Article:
May 1, 2012

Headspace...How Bad Is It Really?

A very common fear indoctrinated to new brewers is a fear of headspace. The way people talk about headspace is like a slight bump of a fermenter with a whiff of headspace will instantaneously turn any beer into vinegar. Acetobacter, the critter responsible for combining alcohol and oxygen to produce acetic acid (vinegar), is not that powerful. Yes, beers that have been aging for a long time and were inoculated with bottle dregs with acetobacter in it or became infected somewhere along the way, if agitated enough, can get very vinegary in a short period of time. That isn't because there was some oxygen contact. There had to be existing acetobacter slowly growing and using the oxygen to make acetic acid. Acetobacter can only make acetic acid when there is both oxygen and alcohol. Once either runs out acid production stops. In beer that hasn't been aged for very long (and we can even say months), unless inoculated or infected, shouldn't have enough acetobacter present to create vinegar overnight. Headspace only means there's a place for oxygen to hang out over the beer and slowly diffuse into the beer. Whether you have 10 cubic feet or 10 cubic inches of headspace only matters when you look at the surface area of the beer. Oxygen diffusion is much slower where the beer contacts glass or plasic, whatever your fermenter is made from.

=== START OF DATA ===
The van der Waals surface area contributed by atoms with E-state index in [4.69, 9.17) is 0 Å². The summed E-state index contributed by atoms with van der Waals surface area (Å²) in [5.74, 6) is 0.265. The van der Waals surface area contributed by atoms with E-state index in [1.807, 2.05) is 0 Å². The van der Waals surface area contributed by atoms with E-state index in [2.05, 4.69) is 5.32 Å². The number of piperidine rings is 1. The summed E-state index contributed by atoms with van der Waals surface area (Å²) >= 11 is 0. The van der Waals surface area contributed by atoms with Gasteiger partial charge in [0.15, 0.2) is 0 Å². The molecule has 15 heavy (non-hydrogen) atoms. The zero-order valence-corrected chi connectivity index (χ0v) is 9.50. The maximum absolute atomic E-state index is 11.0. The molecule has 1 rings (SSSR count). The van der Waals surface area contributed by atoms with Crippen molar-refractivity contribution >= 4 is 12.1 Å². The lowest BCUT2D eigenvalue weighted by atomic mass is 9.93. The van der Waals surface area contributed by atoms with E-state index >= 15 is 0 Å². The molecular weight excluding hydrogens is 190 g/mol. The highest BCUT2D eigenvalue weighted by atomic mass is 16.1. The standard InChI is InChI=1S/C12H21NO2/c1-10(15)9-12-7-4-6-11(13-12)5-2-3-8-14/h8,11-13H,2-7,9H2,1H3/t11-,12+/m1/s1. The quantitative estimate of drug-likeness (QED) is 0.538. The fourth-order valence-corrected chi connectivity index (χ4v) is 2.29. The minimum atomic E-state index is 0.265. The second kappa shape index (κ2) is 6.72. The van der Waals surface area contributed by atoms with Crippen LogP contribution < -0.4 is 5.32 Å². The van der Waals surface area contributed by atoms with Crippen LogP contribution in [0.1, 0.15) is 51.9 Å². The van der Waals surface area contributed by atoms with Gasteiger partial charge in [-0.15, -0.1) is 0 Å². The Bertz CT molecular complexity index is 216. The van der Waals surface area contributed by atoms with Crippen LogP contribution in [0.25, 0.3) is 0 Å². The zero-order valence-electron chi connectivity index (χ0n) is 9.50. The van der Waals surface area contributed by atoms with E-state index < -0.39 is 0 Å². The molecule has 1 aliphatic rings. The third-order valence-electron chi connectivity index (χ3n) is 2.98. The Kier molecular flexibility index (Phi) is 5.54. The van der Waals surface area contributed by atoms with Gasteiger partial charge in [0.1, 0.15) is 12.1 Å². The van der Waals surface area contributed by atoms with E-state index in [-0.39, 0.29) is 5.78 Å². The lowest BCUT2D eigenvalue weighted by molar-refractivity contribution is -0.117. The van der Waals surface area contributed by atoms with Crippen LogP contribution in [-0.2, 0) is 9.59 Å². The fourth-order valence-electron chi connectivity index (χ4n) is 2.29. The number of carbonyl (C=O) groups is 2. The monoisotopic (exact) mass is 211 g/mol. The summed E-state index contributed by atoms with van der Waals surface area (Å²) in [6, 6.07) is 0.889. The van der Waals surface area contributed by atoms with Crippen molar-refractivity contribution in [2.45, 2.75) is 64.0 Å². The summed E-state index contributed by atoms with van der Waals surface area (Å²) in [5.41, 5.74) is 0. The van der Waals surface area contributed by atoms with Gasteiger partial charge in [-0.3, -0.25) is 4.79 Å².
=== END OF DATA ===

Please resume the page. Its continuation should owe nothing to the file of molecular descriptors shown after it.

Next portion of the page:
Most commonly this fear is impressed on brewers when talking about brewing a beer in a fermenter much larger than the volume of beer going in. This seems mostly myth/misinformation than possessing any real basis. My experience certainly suggests the headspace issue is overblown. Look, most of us began fermenting five gallons in eight gallon buckets. That's three gallons worth of headspace plus the oxygen permeability of the HDPE. How many people find their buckets full of vinegar?

I've fermented lots of undersized beers in a 7.9 gallon bucket. I've fermented three gallon batches and left them for up to three months without a hint of vinegar. I've brewed one gallon batches in that bucket. I have one going right now. It's actually a second beer brewed on the cake of a prior one gallon batch. I intend on brewing two more one gallon batches on it before I clean it out. It's been in use, full of beer, since the beginning of March. It will probably get emptied and refilled in a few days and then emptied and refilled in early June, so it will go a full four months. I don't expect to taste any vinegar at all. My lambic solera sat for a year -- at one point I had to take the cap off and move it -- then was partially drained and refilled. No vinegar.

I even have some diluted wine I'm trying to turn into vinegar that's been sitting exposed for about a month. It's not even vinegary. Now some fruit flies did take a swim in it (and died) this week and it is starting to smell a little vinegary. So clearly oxygen exposure itself is not enough.


Make no mistake, I'm not suggesting beer never turns to vinegar, but if your beer is turning to vinegar, you probably have an infection issue/sanitation issue that could be addressed.

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